Kesser, supra, 465 F.3d 351, does not even involve a review of the trial court‟s determination whether a prima facie case had been made. Rather, the appellate court examined the trial court‟s subsequent finding that the prosecutor had offered race-neutral reasons for peremptorily excusing certain prospective jurors.*fn9 (Id. at p. 361.) Although the Ninth Circuit concluded "[t]he racial animus behind the prosecutor‟s strikes is clear" and the excusals were "blatant race-based strikes" it went on to reverse on the basis that only one of the three Native American prospective jurors at issue had been excused for racial reasons and it conceded that there may be genuine race-neutral reasons in the record for the excusal of the other two and a women who was thought to be of Filipina ancestry. (Id. at pp. 357-358, 369, italics added.) The latter prospective juror was referred to only in the following context, "Although the evidence for a race-based strike of [the first Native American prospective juror] is overwhelming, we do not rely exclusively on her case alone. The evidence of the prosecutor‟s racial animus is most obvious with respect to [her], but it is also consistent with his treatment of the other two Native Americans and other minorities on the venire. . . . [¶] [However, b]ecause just one racial strike calls for a retrial, we will not determine here whether there was any genuine nonracial reasons for striking each of these jurors. . . . It is important to note, [at the same time,] that the prosecutor offered several pretextual explanations for these strikes, and this undercuts his credibility." (Id. at pp. 368-369.) The appellate court went on to note, "A Batson challenge to the prosecutor‟s removal of [the prospective juror of Filipina ancestry] is not before us. The trial court did not find that a prima facie case of racial or ethnic bias had been made in her case . . . . Nevertheless, at least some of [the prosecutor‟s] testimony about [her] is relevant here, because it indicates possible racial animus and so lends support to [defendant‟s] argument that the prosecutor employed racial stereotypes throughout the jury selection." (Id. at p. 369, fn. 6.)
Earlier, in Montiel, supra, 2 F.3d 335, the Ninth Circuit dealt with a challenge to the defendant‟s use of peremptories to excuse every Spanish surnamed prospective juror in the venire and another against an African-American. (Id. at p. 339.) The defendant offered explanations for the three Hispanics, which the trial court accepted. (Ibid.) The African-American was not mentioned. (Ibid.) After the defendant used another peremptory to excuse yet another African-American, the plaintiff made a second motion, which the trial court summarily denied without hearing argument or asking for an explanation from the defendant. (Ibid.) The Ninth Circuit did not order a new trial due to the trial court‟s ruling on the first challenge (to the three Hispanic prospective jurors), nor did it combine the Hispanic and African-American jurors to make a cognizable group of members of minorities for a review of the propriety of the finding that no prima facie case had been made. Rather, it held that the trial court‟s failure to hold a hearing on the second challenge (to the second excused African-American prospective juror) required a new trial. (Id. at pp. 340-341.)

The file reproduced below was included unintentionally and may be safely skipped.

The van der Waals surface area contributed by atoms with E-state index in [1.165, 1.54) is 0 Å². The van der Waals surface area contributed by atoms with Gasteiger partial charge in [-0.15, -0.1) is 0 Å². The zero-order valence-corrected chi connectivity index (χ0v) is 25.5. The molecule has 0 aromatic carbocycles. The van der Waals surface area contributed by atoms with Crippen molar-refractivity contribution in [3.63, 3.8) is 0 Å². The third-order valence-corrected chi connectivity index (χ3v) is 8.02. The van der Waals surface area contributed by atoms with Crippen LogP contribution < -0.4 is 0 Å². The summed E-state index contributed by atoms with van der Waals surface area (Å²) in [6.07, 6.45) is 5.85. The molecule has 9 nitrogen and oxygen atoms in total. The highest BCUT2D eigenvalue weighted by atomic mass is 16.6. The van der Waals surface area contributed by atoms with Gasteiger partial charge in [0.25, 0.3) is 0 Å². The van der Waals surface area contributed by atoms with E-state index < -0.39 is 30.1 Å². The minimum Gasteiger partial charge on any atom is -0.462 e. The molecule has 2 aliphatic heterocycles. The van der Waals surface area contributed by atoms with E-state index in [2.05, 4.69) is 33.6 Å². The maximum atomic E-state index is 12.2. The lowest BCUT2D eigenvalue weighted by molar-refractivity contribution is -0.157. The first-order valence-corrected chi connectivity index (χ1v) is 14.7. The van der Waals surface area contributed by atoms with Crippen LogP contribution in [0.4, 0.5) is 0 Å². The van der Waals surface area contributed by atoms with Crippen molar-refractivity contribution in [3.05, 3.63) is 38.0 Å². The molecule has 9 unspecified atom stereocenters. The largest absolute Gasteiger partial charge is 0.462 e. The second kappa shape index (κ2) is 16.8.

Finally, in Stephens, supra, 421 F.3d 503, the Seventh Circuit merely followed Fernandez‟s use of excusals against members of a second minority group as evidence to support a prima facie showing of discrimination against members of a first minority group, as part of the "relevant circumstances" the trial court should consider in making such a determination. (Stephens, supra, at p. 513.) The Seventh Circuit did not hold that the two groups are to be combined into one large group in making a prima facie showing. In fact, it turned to the matter of the excusal of three Hispanics and one Asian only because the excusal of two African-Americans created a pattern that, because of the small number involved, was difficult to detect. (Ibid.) In examining the non-African-American minority excusals, the Seventh Circuit noted that 75 percent of the Hispanics and 100 percent of the Asians in the venire at the time had been excused. (Id. at pp. 513-514.) It noted as even more compelling than this was the fact that the prosecutor used no peremptories against Caucasians. (Id. at p. 514.)
Therefore, of the five cases defendant cites, only one, from the Second Circuit, arguably supports his assertion that the trial court here committed an error of law in not combining the three excused jurors to ...